Thanks to Phil, Sally and Matt for the links and helpful follow up thoughts to my post below. This is my comment to their comments but I thought I’d post it instead. (Is there an unspoken blog etiquette about this sort of thing?!!)
I realised it would be remiss not to include here mention of what seems to me to be a beacon among the various attempts to help young people take their sexuality seriously, and that’s ‘Romance Academy’.
For those who missed, or were unable to see, the BBC programme about it, Romance Academy involved a group of 12 teenagers, only one of them a Christian, taking a pledge of abstinence for 15 weeks. During that time they met as a group with two outstanding youth workers who helped them to explore issues of sex, sexuality, dating and intimacy. The outcome was amazing as most members of the group changed their behaviour and many went on to lead a new group for another 12 teenagers. The key to this success revolved around the quality of relationship among the group, and with the youth workers – creating what quickly became a very loyal community. The other clear strength was the open and sensitive way in which the leaders helped the young people to explore the issues. The young people didn’t feel ‘preached at’ (except for a bit of a near miss on a visit to the USA) or patronised by shrill govenment campaigns.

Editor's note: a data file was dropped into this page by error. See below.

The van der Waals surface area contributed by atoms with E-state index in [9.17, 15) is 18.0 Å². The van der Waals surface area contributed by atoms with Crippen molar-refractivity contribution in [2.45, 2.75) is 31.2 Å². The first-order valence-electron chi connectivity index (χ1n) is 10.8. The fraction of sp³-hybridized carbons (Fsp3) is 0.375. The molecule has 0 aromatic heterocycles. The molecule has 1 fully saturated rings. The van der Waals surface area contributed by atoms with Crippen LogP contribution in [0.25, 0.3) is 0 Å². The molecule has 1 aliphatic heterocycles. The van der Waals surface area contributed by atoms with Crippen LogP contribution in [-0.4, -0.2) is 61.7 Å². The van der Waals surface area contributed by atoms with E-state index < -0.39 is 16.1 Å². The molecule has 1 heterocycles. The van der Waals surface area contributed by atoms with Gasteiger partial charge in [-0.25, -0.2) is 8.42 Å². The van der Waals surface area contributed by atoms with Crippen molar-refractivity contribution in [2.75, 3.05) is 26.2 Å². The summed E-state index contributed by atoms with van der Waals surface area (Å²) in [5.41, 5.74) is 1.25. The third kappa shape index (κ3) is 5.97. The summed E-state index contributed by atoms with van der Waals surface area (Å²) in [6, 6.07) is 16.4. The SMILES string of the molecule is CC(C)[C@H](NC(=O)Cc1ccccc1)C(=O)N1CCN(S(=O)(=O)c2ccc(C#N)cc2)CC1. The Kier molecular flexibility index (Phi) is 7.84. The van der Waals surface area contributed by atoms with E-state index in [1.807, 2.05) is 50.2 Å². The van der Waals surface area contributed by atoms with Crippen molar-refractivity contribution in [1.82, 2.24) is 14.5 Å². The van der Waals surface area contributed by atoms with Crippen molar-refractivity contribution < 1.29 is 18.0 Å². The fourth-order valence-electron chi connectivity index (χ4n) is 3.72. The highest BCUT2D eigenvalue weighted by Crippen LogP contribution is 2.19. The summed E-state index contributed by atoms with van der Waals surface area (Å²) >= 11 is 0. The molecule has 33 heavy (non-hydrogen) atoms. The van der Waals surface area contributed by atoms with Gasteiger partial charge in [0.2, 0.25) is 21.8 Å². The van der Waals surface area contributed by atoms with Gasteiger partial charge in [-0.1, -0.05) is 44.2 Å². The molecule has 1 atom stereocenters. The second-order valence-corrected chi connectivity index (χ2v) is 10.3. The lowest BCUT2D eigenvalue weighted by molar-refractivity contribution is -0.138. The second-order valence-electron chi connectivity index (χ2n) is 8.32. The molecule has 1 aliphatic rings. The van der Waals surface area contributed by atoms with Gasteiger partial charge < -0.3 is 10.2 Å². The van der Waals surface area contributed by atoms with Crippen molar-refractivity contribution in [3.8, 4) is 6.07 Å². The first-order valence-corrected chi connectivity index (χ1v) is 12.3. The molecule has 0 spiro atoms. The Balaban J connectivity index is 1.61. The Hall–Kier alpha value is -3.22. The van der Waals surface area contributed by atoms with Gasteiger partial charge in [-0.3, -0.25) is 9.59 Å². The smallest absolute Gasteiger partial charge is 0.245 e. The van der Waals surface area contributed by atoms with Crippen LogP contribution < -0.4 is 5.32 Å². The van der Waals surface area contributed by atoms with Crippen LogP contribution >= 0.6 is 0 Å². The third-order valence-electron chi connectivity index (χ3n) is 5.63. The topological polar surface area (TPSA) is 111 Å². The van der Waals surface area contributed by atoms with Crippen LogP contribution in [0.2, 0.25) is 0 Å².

We hope to run RA here soonish.
Perhaps my conclusion, about making a difference one life at a time, is actually a bit unrealistic. The only way young people will have the strength to choose differently from their peers is to be part of a community that shares, embodies and lives out a different set of beliefs which is clearly where RA succeeded.
The original RA proved it’s effectiveness with non-Christians, which suggests it should also work with a Christian group. Would this be enough of a right of passage, I wonder?
Picking up Sally’s point about attitudes to casual sexual relationships and the observed breakdown of marriage, I still detect what seems to be an aspiration for marriage among young people, whether Christian or not. This even extends to some young people who have experienced the divorce of their parents (perhaps as a reaction). I posted about this a wee while ago.